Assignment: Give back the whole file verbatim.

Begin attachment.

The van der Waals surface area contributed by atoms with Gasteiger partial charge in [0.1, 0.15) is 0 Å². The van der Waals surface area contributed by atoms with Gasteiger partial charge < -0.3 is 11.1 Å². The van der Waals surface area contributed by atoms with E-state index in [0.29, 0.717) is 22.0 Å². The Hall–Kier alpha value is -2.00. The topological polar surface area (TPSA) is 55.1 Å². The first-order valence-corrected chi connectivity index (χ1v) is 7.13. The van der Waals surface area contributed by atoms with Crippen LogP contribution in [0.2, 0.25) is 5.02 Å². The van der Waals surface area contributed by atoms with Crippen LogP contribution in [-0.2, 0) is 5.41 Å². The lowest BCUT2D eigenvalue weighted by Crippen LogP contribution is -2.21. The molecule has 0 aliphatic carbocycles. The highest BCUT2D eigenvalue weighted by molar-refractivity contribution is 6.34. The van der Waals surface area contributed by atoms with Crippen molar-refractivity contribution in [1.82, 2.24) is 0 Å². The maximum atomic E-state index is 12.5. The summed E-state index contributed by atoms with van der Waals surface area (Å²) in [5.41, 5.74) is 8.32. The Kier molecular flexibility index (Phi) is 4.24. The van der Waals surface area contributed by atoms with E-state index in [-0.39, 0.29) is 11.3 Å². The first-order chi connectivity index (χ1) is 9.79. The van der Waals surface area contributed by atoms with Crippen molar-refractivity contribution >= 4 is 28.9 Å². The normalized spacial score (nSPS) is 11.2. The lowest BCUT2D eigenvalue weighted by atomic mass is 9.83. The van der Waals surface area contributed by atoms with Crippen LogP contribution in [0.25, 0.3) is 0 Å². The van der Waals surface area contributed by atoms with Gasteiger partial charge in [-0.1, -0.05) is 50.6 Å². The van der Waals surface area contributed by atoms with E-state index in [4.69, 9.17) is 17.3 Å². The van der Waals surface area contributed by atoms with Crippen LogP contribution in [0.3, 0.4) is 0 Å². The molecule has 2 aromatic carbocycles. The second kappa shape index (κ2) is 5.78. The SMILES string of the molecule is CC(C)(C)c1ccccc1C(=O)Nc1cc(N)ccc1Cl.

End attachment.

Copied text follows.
The van der Waals surface area contributed by atoms with Gasteiger partial charge in [0.1, 0.15) is 0 Å². The van der Waals surface area contributed by atoms with Gasteiger partial charge < -0.3 is 11.1 Å². The van der Waals surface area contributed by atoms with E-state index in [0.29, 0.717) is 22.0 Å². The Hall–Kier alpha value is -2.00. The topological polar surface area (TPSA) is 55.1 Å². The first-order valence-corrected chi connectivity index (χ1v) is 7.13. The van der Waals surface area contributed by atoms with Crippen LogP contribution in [0.2, 0.25) is 5.02 Å². The van der Waals surface area contributed by atoms with Crippen LogP contribution in [-0.2, 0) is 5.41 Å². The lowest BCUT2D eigenvalue weighted by Crippen LogP contribution is -2.21. The molecule has 0 aliphatic carbocycles. The highest BCUT2D eigenvalue weighted by molar-refractivity contribution is 6.34. The van der Waals surface area contributed by atoms with Crippen molar-refractivity contribution in [1.82, 2.24) is 0 Å². The maximum atomic E-state index is 12.5. The summed E-state index contributed by atoms with van der Waals surface area (Å²) in [5.41, 5.74) is 8.32. The Kier molecular flexibility index (Phi) is 4.24. The van der Waals surface area contributed by atoms with E-state index in [-0.39, 0.29) is 11.3 Å². The first-order chi connectivity index (χ1) is 9.79. The van der Waals surface area contributed by atoms with Crippen molar-refractivity contribution >= 4 is 28.9 Å². The normalized spacial score (nSPS) is 11.2. The lowest BCUT2D eigenvalue weighted by atomic mass is 9.83. The van der Waals surface area contributed by atoms with Crippen LogP contribution in [0.25, 0.3) is 0 Å². The van der Waals surface area contributed by atoms with Gasteiger partial charge in [-0.1, -0.05) is 50.6 Å². The van der Waals surface area contributed by atoms with E-state index in [4.69, 9.17) is 17.3 Å². The van der Waals surface area contributed by atoms with Crippen LogP contribution in [0.3, 0.4) is 0 Å². The molecule has 2 aromatic carbocycles. The second kappa shape index (κ2) is 5.78. The SMILES string of the molecule is CC(C)(C)c1ccccc1C(=O)Nc1cc(N)ccc1Cl.